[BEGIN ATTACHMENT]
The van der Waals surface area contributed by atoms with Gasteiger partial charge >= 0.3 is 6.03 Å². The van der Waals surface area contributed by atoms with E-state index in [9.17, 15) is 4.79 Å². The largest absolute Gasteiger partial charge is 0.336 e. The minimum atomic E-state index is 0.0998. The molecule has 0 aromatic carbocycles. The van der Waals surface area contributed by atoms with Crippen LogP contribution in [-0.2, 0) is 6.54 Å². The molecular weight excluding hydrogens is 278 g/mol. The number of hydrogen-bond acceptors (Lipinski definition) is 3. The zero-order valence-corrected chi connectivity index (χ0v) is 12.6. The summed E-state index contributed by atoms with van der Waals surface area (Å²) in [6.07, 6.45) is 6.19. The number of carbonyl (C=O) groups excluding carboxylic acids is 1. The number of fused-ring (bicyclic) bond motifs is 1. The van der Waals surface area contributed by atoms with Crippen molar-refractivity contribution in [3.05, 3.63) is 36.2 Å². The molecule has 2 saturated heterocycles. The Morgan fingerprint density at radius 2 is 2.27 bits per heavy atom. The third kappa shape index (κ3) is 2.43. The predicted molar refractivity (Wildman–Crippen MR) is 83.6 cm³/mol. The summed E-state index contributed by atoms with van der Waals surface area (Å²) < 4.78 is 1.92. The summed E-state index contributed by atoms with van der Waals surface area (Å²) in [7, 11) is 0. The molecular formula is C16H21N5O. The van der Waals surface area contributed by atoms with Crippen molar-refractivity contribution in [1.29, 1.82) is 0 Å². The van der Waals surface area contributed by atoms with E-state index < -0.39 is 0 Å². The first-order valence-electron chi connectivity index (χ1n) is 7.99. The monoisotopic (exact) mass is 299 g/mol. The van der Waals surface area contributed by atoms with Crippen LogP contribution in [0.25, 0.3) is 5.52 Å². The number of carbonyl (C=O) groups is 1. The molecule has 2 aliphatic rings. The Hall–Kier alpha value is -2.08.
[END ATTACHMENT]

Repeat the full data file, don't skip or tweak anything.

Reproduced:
The van der Waals surface area contributed by atoms with Gasteiger partial charge >= 0.3 is 6.03 Å². The van der Waals surface area contributed by atoms with E-state index in [9.17, 15) is 4.79 Å². The largest absolute Gasteiger partial charge is 0.336 e. The minimum atomic E-state index is 0.0998. The molecule has 0 aromatic carbocycles. The van der Waals surface area contributed by atoms with Crippen LogP contribution in [-0.2, 0) is 6.54 Å². The molecular weight excluding hydrogens is 278 g/mol. The number of hydrogen-bond acceptors (Lipinski definition) is 3. The zero-order valence-corrected chi connectivity index (χ0v) is 12.6. The summed E-state index contributed by atoms with van der Waals surface area (Å²) in [6.07, 6.45) is 6.19. The number of carbonyl (C=O) groups excluding carboxylic acids is 1. The number of fused-ring (bicyclic) bond motifs is 1. The van der Waals surface area contributed by atoms with Crippen molar-refractivity contribution in [3.05, 3.63) is 36.2 Å². The molecule has 2 saturated heterocycles. The Morgan fingerprint density at radius 2 is 2.27 bits per heavy atom. The third kappa shape index (κ3) is 2.43. The predicted molar refractivity (Wildman–Crippen MR) is 83.6 cm³/mol. The summed E-state index contributed by atoms with van der Waals surface area (Å²) < 4.78 is 1.92. The summed E-state index contributed by atoms with van der Waals surface area (Å²) in [7, 11) is 0. The molecular formula is C16H21N5O. The van der Waals surface area contributed by atoms with Crippen molar-refractivity contribution in [1.29, 1.82) is 0 Å². The van der Waals surface area contributed by atoms with E-state index < -0.39 is 0 Å². The first-order valence-electron chi connectivity index (χ1n) is 7.99. The monoisotopic (exact) mass is 299 g/mol. The van der Waals surface area contributed by atoms with Crippen LogP contribution in [0.25, 0.3) is 5.52 Å². The number of carbonyl (C=O) groups is 1. The molecule has 2 aliphatic rings. The Hall–Kier alpha value is -2.08.